Folake: It would be great to say “Everything!” The biggest problem now is that financial people come into the fashion industry and don’t understand that in this profession a lot of money gets thrown out the window. But if it lands in the right place, it walks right back in through the door. The first fashion show I had in Nigeria, people thought I was crazy because of the amount we spent on the show. But guess what? Our concept, and the images of that concept, stayed in everybody’s mind for so long afterwards.
Tiffany Amber was the first ready-to-wear brand in Nigeria. We were the first of the so-called “rock star” fashion designers. Before us, if you came from a particular background, it was taboo to enter the fashion industry. Fashion was seen as tailoring.
Suzy: You are very highly educated yourself; you aren’t someone who has just come out of college having learned how to cut a dress.
Folake: I qualified as a lawyer. I come from a big family – nine girls and two boys – and I’ve always been fascinated with fashion. But I did not dare tell my parents that I wanted to be a designer! So, secretly, I launched Tiffany Amber. I told the press, “Never say Folake Folarin-Coker, always say Tiffany Amber.” The name made people think it was a foreign brand, so they bought into it.
Five years later I told my parents, “You know what? Tiffany Amber is actually me.” For ten years, I literally had no competition in the country. Then other designers started thinking they could do it, and then parents started allowing their kids to do it, and now there’s a fashion designer in almost every family!
Suzy: So are there fashion schools in Nigeria?
Folake: They are not anywhere near sophisticated enough. A graduate from a Nigerian fashion school doesn’t have the same knowledge as a first-year student, say, in a British or American fashion school.
After twenty years, there’s nothing that I haven’t seen. But I would really love to intern with a very established fashion house to learn what I haven’t experienced because I have had to make the rules for myself all these years. Even in South Africa they have a pretty structured industry, but something is missing.
Suzy: What does your part of Africa have to offer the fashion world?
Folake: Years ago, when the concept of “tribal” came into fashion, everybody thought it was just a fad. But season after season, established designers are working with the concept of tribal. What this continent has to offer in terms of fabrication, weaves, or even concepts, has been seen already on all the major runways. I saw the Valentino Spring/Summer 2016 collection, the one inspired by Africa, and I kicked myself! I thought, “Why didn’t I ever do that?” They took the best of the continent and made it so sophisticated and globally appealing.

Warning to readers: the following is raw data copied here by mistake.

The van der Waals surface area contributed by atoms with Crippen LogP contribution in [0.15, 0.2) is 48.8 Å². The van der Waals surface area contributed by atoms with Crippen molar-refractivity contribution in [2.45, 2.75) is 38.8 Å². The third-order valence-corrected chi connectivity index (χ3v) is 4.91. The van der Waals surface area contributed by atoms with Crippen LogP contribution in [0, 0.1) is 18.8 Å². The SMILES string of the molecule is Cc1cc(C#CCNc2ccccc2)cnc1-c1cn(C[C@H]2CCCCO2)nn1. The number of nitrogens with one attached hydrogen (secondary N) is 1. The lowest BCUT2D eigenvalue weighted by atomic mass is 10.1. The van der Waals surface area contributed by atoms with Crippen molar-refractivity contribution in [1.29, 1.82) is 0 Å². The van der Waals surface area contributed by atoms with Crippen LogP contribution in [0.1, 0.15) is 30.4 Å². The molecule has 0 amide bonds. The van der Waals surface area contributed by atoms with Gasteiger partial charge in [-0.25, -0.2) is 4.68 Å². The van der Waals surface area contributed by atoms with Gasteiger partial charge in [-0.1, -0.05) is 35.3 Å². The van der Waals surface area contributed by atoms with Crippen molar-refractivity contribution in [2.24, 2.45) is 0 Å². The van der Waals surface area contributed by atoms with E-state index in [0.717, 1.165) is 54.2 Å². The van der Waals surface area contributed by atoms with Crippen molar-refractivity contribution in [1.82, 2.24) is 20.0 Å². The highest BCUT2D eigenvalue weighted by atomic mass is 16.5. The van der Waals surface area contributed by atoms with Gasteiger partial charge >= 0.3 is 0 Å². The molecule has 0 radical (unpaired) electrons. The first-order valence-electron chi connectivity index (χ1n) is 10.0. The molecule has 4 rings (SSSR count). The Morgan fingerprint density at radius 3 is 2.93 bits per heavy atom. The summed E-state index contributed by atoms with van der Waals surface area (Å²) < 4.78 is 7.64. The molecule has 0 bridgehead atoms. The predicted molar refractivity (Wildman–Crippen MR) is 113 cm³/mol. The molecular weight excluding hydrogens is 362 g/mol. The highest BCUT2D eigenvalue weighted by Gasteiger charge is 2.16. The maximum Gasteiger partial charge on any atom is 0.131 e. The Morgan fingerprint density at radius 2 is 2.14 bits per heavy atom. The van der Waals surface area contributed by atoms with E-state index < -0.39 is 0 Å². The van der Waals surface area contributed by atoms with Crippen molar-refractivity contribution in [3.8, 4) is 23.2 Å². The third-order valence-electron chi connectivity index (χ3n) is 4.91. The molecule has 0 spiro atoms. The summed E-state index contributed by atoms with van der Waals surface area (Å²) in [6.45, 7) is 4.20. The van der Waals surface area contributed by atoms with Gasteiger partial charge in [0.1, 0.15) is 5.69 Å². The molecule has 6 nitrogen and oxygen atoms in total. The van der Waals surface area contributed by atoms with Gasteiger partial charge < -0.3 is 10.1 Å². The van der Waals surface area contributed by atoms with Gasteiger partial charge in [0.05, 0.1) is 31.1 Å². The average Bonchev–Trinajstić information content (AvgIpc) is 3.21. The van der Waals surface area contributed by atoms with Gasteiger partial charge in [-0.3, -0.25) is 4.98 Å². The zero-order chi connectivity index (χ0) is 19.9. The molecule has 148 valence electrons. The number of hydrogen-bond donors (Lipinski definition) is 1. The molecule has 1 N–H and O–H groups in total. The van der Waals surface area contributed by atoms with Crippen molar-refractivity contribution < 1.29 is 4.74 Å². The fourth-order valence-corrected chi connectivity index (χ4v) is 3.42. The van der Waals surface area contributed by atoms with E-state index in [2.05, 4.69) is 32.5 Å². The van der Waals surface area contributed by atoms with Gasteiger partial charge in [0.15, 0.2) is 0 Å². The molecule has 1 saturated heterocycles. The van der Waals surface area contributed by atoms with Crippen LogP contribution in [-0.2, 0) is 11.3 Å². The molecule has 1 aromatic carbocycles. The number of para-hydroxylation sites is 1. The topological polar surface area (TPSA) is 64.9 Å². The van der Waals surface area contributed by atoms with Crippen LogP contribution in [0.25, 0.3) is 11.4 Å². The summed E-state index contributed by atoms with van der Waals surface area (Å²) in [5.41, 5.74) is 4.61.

I got to thinking, “What is it that makes African fashion stand out?” It’s different today because the average African woman is well travelled. And she is no longer afraid to experiment with her culture. We carry our culture with so much more confidence now. In terms of the fabric we wear, the style, the jewellery – we’ve come up with a new concept of style that can only be described as an attitude.
Twenty years ago, you would not catch an African woman wearing a wax-print fabric coat. She would think everyone would laugh at her. But now she will gladly wear her African coat, her fashionable bag, and her jewellery.
Suzy: A lot of jewellery is coming out of Africa now.
Folake: It is, and countries are realising we have so many natural stones, so many things we can play with… That’s why I called my collection “Made in Africa, Made for Now”. I’m going to go with this concept for the next few years, because it keeps changing. Do you agree with me when I say there’s nothing to be explored on the continent anymore in terms of fabrication?